The spinal discs combine forces to enable flexibility, act as the spine’s shock absorbers, give the spine structure as vertebral bodies attach to the disc in between, and provide cushioning between adjacent vertebrae to prevent friction and degeneration.

The discs are generally the first structures of the spine to start to deteriorate, and this can involve natural age-related spinal deterioration and/or the cumulative effect of not leading a spine-friendly lifestyle.

There is a healthy range of spinal curvature sizes, but when the size of a spinal curve falls beyond a normal range, the spine can become misaligned, and complications can occur.

Lordosis vs Kyphosis

As mentioned, the spine’s natural curves are key to spinal health and function, and lordosis and kyphosis can refer both to healthy and unhealthy degrees of lordosis and kyphosis.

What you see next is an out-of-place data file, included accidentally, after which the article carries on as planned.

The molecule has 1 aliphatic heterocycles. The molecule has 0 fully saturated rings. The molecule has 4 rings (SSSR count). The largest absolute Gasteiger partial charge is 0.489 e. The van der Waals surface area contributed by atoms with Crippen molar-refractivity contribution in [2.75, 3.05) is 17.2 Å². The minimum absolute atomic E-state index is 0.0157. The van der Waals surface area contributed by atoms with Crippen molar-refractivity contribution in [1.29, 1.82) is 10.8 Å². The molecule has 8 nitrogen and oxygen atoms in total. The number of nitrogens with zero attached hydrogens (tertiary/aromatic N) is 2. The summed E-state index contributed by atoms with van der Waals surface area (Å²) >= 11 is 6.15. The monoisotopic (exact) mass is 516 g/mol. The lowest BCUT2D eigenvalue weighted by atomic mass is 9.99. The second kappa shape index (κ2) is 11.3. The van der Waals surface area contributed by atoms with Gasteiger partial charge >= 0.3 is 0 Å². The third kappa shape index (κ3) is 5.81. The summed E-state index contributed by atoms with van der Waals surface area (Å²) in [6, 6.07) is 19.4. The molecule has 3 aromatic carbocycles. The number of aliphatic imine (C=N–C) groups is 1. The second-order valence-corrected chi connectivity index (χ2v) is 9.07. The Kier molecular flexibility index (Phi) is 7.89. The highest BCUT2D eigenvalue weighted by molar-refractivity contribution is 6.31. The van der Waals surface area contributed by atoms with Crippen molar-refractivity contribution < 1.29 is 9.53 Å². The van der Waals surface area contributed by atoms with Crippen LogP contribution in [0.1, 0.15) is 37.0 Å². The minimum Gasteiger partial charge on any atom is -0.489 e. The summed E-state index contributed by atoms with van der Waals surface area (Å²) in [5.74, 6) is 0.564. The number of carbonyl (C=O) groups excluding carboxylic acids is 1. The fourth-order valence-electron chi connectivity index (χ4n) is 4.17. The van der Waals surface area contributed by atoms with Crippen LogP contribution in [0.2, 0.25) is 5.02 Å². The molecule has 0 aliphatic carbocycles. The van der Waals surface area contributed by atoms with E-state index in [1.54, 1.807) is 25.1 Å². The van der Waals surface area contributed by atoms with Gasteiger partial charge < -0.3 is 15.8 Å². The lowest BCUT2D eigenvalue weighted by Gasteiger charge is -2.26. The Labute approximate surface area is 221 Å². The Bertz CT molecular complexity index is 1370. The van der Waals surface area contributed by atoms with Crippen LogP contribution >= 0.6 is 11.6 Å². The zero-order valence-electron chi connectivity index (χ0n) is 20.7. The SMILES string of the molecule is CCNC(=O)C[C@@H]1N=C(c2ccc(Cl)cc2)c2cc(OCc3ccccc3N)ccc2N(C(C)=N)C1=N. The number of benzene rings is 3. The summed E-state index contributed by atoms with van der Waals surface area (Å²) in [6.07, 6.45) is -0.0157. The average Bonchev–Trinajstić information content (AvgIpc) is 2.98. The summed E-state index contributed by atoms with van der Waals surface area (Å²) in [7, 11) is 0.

Lordosis refers to a type of spinal curvature that bends inwards in a standard ‘C’ shape, and kyphosis refers to a type of spinal curve that bends backwards in a reverse ‘C’ shape.

The spine’s lordosis is found in the cervical and lumbar spinal sections, and kyphosis is found in the thoracic spine.

If a patient experiences a loss of cervical lordosis, the neck has become excessively straight, often referred to as military neck.

The cervical spine is important not only because it supports the weight of the neck, the head, and facilities the neck’s range of motion, as the cervical spine contains the first seven vertebrae (C1 to C7), it connects the brain to the rest of the body; its health is important for brain-body communication.

If there is an issue in the cervical spine, it can cause a domino effect that extends the length of the entire spine; remember, as one long structure, the health of each spinal section depends on the health of the others.

A person’s lumbar lordosis is important because the lower back has to support the weight of the trunk, the thoracic and cervical spinal sections above, and the lumbar vertebrae feel the effects of strenuous movements: bending, lifting, and twisting.